PENALTY RATES ARE AN AUSTRALIAN VALUE
House of Representatives, 13 August 2018
Given that there are no government speakers taking the jump, I thought I would use this opportunity to say a few words about the Fair Work Amendment (Restoring Penalty Rates) Bill 2018 and the importance of maintaining penalty rates.
Let's face it, when was the last time you planned your child's birthday party for a Monday morning, went to a christening on a Tuesday, invited friends to your house for a barbecue lunch on a Wednesday or went off to see the AFL Grand Final on a Thursday lunchtime? The fact is weekends exist for a reason. They help workers coordinate socialising time together, which is so vital to the health of the Australian community.
We live in an Australia that has become more disconnected over recent decades. We've seen a decline in the share of Australians attending church or being part of community groups such as the Scouts, the Guides, Rotary and Lions. Surveys that I've helped to have commissioned over the years have shown that the share of Australians who know their neighbours has fallen and the number of close friends that Australians can count has dwindled. So protecting the weekend is absolutely vital to building the strength of social capital in Australia. The strength of the weekend reflects the ability of a society to get together to enjoy life. The purpose of life is not to work. It is terrific when we add to GDP, but GDP is not the sole benchmark of the performance of a society. When we have strong weekends, when people can get together with their friends and neighbours, we are healthier as a society. Frankly, things work a lot better in a society with a high degree of social capital and civic connectedness. Playing sport, being part of a union, attending religious services and supporting community life are fundamental to the kind of Australia that many people want to live in.
Yet we've seen attempts from the conservative side of politics to hack into penalty rates. This is the side of politics that often touts its ‘family values’ credentials and says that it is the party that believes in supporting families.
But what can be more fundamental to family values than the ability of someone to know that they will be able to attend a child's birthday party, take their kids to sport on weekends and not have their weekends treated by their employer like any other day? Those who are working on the weekends ought to be properly remunerated. Those who are working as baristas or waitstaff are workers who are spending time away from their family, and it is appropriate that they are compensated through the system of penalty rates which defend the weekend.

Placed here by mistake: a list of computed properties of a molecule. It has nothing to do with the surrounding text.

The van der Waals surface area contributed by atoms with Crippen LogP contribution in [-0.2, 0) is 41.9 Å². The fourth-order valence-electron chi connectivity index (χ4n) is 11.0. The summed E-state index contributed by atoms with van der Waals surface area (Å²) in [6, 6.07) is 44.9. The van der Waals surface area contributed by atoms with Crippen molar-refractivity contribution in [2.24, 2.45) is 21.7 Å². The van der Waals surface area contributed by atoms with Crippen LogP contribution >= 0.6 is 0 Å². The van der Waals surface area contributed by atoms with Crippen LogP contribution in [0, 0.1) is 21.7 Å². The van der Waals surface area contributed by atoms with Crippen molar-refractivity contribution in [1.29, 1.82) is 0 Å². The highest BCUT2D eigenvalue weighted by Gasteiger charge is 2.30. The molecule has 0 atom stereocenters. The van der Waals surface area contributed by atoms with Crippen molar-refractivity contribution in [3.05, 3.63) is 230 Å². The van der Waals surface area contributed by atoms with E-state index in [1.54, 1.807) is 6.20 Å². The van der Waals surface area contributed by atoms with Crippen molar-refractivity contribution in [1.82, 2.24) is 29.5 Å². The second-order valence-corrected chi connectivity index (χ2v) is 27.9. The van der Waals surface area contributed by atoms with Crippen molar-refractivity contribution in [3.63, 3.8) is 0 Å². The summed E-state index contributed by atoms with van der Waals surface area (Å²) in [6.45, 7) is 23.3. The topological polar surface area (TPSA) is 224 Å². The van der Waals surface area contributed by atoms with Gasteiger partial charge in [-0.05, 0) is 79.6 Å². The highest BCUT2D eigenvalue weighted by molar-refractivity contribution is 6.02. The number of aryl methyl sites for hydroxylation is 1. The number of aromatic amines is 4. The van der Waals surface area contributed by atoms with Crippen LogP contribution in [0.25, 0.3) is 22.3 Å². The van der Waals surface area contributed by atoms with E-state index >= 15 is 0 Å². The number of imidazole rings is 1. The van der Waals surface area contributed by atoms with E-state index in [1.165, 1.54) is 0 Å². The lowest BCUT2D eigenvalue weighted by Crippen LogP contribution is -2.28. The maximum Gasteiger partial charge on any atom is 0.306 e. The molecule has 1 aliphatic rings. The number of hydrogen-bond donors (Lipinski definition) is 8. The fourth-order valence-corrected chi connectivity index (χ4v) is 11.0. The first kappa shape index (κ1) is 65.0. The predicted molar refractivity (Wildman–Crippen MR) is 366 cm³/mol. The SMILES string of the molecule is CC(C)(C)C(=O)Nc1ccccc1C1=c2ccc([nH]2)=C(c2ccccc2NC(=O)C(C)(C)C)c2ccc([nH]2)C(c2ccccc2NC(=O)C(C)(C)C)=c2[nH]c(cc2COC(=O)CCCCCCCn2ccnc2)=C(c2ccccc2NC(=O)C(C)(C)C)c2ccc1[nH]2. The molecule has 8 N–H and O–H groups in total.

Penalty rates are a bulwark against the attempt of unchecked market forces to take over the weekend and to corporatise the weekend. When baristas and waitstaff spend time away from their friends and family, often the cafe or restaurant will put in place a surcharge for Sundays and public holidays. I don't think anyone in this place begrudges paying that surcharge, because that recognises that you're there enjoying socialising at a time when others are working to literally put the food on your table.
The money that goes to penalty rates disproportionately goes to those who are at the lower end of the income spectrum. The weekly minimum wage set by the Restaurant Industry Award is not much over $600, less than half the average median wage. Those getting penalty rates aren't using them to go off and buy yachts; they're putting them into paying the family bills. So penalty rates go back into the economy. I know there are some business leaders who love to have low-paid workers and high-paid customers. Sadly, workers and customers are the same group of people. If you cut the pay of workers, particularly those workers who are spending their whole pay cheque, then you cut the amount of money that goes back into the economy.
To treat Saturday and Sunday as standard days of the working week would mean that shop assistants, petrol station workers, bakers and hundreds of other kinds of workers would lose their penalty rates. Penalty rates have a long and distinguished history, going back to 1947, and they reflect the simple notion that at least three-quarters of Australians support—that penalty rates are an Australian value and an egalitarian value.
Authorised by Noah Carroll ALP Canberra